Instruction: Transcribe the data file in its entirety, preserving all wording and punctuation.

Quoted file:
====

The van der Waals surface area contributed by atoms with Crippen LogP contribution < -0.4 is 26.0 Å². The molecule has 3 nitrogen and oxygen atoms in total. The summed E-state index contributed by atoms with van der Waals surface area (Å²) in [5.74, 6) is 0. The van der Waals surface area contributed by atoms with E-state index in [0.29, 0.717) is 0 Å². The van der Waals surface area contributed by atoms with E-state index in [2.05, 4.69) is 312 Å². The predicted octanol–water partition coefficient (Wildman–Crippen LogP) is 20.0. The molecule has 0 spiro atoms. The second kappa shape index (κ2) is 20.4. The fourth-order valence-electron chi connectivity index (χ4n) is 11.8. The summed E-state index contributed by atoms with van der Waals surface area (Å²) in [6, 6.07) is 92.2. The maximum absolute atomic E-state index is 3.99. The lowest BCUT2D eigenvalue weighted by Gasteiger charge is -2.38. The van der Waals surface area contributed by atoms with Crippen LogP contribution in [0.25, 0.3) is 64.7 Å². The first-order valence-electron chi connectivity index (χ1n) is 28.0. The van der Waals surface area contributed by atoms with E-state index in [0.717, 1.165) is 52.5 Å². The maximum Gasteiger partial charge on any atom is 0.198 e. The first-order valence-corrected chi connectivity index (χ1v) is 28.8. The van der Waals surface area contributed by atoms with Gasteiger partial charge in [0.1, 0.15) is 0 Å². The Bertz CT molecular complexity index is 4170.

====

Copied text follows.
The van der Waals surface area contributed by atoms with Crippen LogP contribution < -0.4 is 26.0 Å². The molecule has 3 nitrogen and oxygen atoms in total. The summed E-state index contributed by atoms with van der Waals surface area (Å²) in [5.74, 6) is 0. The van der Waals surface area contributed by atoms with E-state index in [0.29, 0.717) is 0 Å². The van der Waals surface area contributed by atoms with E-state index in [2.05, 4.69) is 312 Å². The predicted octanol–water partition coefficient (Wildman–Crippen LogP) is 20.0. The molecule has 0 spiro atoms. The second kappa shape index (κ2) is 20.4. The fourth-order valence-electron chi connectivity index (χ4n) is 11.8. The summed E-state index contributed by atoms with van der Waals surface area (Å²) in [6, 6.07) is 92.2. The maximum absolute atomic E-state index is 3.99. The lowest BCUT2D eigenvalue weighted by Gasteiger charge is -2.38. The van der Waals surface area contributed by atoms with Crippen LogP contribution in [0.25, 0.3) is 64.7 Å². The first-order valence-electron chi connectivity index (χ1n) is 28.0. The van der Waals surface area contributed by atoms with E-state index in [0.717, 1.165) is 52.5 Å². The maximum Gasteiger partial charge on any atom is 0.198 e. The first-order valence-corrected chi connectivity index (χ1v) is 28.8. The van der Waals surface area contributed by atoms with Gasteiger partial charge in [0.1, 0.15) is 0 Å². The Bertz CT molecular complexity index is 4170.